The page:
Date of this Version
In Textile Terminologies from the Orient to the Mediterranean and Europe, 1000 BC to 1000 AD, ed. Salvatore Gaspa, Cécile Michel, & Marie-Louise Nosch (Lincoln, NE: Zea Books, 2017), pp. 397-403.
The Zoroastrian religion, taking its name from the prophet Zoroaster, Greek version of the Avestan name Zaraϑuštra, developed in South and Central Asia out of the Indo-Iranian religious practices going back to the 2nd millennium BC, and is one of the few ancient Indo-European religions that still survive, concretely in some communities in Iran, India and the diaspora. The most ancient Zoroastrian sacred texts, commonly designated as the Avesta, were orally composed and transmitted during the 2nd and 1st millennia BC in the most archaic Iranian language preserved, known as Avestan, until they were eventually put down to writing in manuscripts going back to the beginning of the 2nd millennium AD. The difficulties of understanding this language, no longer spoken but still needed for the ritual recitations, motivated that several priests rendered the Avestan texts into Pahlavi, the Middle Iranian language of the Sasanian dynasty (AD 224 - 651), from which they were eventually translated into New Persian in Iran, and into Sanskrit and Gujarati in India.
Although Avestan was and still is used by Zoroastrians for ritual purposes, it was no longer a living language since the 1st millennium AD, when Middle Iranian languages had already emerged from the linguistic pool of the ancient period. Of these Middle Iranian languages, Pahlavi acquired special relevance, insofar as it was the language spoken by the Sasanian kings, under the rule of which Zoroastrianism was the main state religion. Pahlavi was spoken in the Southwestern Iranian province of Fārs after the fall of the Achaemenid Empire in BC 330, during which Old Persian was the language of the ruling class, and before the first written documents in New Persian or Fārsi, dating back to the 8th century AD.1 Since the Sasanian kings, whose creed was Zoroastrian, established the center of their political power in Fārs, this province became a stronghold for Zoroastrianism, and Pahlavi, the language spoken there and used by the Sasanian administration, also became the language of culture for most of the Zoroastrian communities. Indeed, some centuries after Iran was conquered by the Muslims, Pahlavi was still in use as one of the sacred languages of these religious communities but also for literary compositions, being brief texts composed in Pahlavi by Zoroastrian priests as late as the 19th century AD.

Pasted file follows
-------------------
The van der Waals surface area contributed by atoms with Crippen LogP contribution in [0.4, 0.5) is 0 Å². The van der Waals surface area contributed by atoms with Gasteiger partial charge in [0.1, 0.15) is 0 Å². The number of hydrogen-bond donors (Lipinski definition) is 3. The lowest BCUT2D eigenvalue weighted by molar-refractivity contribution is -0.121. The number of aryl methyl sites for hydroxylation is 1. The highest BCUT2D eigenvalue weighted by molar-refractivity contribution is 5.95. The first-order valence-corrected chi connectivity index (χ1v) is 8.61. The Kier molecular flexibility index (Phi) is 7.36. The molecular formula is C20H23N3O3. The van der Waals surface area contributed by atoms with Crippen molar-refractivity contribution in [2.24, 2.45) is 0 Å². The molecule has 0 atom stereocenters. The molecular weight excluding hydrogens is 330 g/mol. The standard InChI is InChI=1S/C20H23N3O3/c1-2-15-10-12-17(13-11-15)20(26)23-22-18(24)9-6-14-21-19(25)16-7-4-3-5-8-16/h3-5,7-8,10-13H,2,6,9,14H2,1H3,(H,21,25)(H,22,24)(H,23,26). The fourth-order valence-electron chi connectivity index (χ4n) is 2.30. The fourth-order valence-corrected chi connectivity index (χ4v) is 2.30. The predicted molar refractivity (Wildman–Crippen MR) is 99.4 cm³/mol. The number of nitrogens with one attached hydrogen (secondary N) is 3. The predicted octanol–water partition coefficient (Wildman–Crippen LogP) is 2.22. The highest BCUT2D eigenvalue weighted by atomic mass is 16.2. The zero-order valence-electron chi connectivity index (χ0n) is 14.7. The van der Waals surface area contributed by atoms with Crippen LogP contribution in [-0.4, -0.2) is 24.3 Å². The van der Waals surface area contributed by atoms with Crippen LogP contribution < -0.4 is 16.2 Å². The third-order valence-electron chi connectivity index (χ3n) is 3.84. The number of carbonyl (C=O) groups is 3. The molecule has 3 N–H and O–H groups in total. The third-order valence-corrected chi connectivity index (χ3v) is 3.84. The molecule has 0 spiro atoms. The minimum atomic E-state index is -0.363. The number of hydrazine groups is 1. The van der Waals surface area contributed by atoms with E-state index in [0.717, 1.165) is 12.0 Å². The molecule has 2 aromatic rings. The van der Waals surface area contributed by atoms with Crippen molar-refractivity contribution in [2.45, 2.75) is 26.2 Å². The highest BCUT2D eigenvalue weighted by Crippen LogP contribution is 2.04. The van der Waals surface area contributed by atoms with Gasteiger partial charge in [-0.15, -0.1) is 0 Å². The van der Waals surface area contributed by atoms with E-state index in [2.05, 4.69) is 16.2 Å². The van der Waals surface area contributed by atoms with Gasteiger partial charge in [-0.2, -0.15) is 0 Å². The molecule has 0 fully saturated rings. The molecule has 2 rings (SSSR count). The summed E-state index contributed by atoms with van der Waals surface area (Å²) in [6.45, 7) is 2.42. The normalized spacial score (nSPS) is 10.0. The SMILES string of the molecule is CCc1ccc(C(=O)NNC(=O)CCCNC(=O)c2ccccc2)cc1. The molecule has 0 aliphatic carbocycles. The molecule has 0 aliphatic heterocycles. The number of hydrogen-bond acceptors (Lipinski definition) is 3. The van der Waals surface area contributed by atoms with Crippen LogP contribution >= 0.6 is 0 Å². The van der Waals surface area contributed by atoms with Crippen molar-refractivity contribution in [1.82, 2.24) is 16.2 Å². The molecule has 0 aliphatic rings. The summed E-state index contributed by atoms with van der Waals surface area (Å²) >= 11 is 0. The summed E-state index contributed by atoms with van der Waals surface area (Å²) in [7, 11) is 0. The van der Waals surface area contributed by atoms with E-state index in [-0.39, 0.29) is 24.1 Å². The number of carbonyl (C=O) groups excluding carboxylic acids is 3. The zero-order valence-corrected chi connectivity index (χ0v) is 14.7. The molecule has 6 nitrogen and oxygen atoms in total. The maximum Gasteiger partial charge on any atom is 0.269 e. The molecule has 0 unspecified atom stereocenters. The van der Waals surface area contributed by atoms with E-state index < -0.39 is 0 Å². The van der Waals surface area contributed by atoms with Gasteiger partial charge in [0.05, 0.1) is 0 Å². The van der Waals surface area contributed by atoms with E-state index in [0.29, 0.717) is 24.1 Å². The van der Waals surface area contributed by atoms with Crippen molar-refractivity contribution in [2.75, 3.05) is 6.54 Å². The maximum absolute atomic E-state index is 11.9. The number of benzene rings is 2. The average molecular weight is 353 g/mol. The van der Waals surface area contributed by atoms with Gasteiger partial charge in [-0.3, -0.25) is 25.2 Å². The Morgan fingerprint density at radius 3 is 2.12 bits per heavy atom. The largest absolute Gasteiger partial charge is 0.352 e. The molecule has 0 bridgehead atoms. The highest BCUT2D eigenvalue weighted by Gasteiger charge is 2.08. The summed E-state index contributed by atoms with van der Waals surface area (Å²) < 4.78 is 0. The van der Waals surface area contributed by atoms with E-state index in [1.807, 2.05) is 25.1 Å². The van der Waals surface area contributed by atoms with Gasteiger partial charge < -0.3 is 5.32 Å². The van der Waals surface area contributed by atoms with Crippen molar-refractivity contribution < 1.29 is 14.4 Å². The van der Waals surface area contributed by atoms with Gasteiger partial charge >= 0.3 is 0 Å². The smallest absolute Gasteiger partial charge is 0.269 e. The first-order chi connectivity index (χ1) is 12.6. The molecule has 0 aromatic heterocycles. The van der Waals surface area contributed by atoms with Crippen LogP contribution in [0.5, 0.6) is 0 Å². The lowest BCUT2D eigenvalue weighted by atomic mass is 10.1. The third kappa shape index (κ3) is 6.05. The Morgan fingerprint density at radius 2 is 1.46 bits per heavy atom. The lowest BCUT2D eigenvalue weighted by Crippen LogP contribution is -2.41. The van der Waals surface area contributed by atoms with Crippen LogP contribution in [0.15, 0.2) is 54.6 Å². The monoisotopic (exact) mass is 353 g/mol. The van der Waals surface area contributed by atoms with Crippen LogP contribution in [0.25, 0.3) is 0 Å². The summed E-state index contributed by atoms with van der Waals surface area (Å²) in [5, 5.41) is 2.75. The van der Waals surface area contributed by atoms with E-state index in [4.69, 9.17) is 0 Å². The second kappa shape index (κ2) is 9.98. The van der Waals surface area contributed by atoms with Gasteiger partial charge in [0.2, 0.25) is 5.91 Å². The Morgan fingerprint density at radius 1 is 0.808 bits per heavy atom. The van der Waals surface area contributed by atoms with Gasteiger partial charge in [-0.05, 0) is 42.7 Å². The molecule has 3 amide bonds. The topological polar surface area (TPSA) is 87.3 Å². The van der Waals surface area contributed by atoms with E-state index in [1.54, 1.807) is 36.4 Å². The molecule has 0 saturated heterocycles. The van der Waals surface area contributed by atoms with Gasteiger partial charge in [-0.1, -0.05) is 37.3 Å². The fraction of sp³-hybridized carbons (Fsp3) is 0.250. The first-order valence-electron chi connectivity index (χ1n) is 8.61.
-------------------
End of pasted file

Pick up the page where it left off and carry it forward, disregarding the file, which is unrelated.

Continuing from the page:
The exegetical schools of Pahlavi-speaking priests during the Sasanian period rendered into their vernacular language most of the Avestan texts that had reached to them, and provided their Pahlavi translations with several commentaries, which reflected the different interpretations of the Avestan texts by the leading priests of each school. When rendering the Avestan texts into Pahlavi, these priests applied diverse techniques, but they mostly tried to accurately reproduce the Avestan originals by means of wordfor- word literal translations that mirrored the Avestan syntax.2 Nevertheless, they sometimes deviated from their models when challenged by terms no longer understood, or customs and regulations that had changed in their contemporary society. How the Pahlavi translators and commentators tried to bridge the exegetical gap between the Avestan and Pahlavi languages and contexts highly determined their (and subsequently our) understanding of the Avestan and Pahlavi texts. In this paper I will show by some examples how this problem affects our interpretation of Avestan textile terms and their Pahlavi translations.
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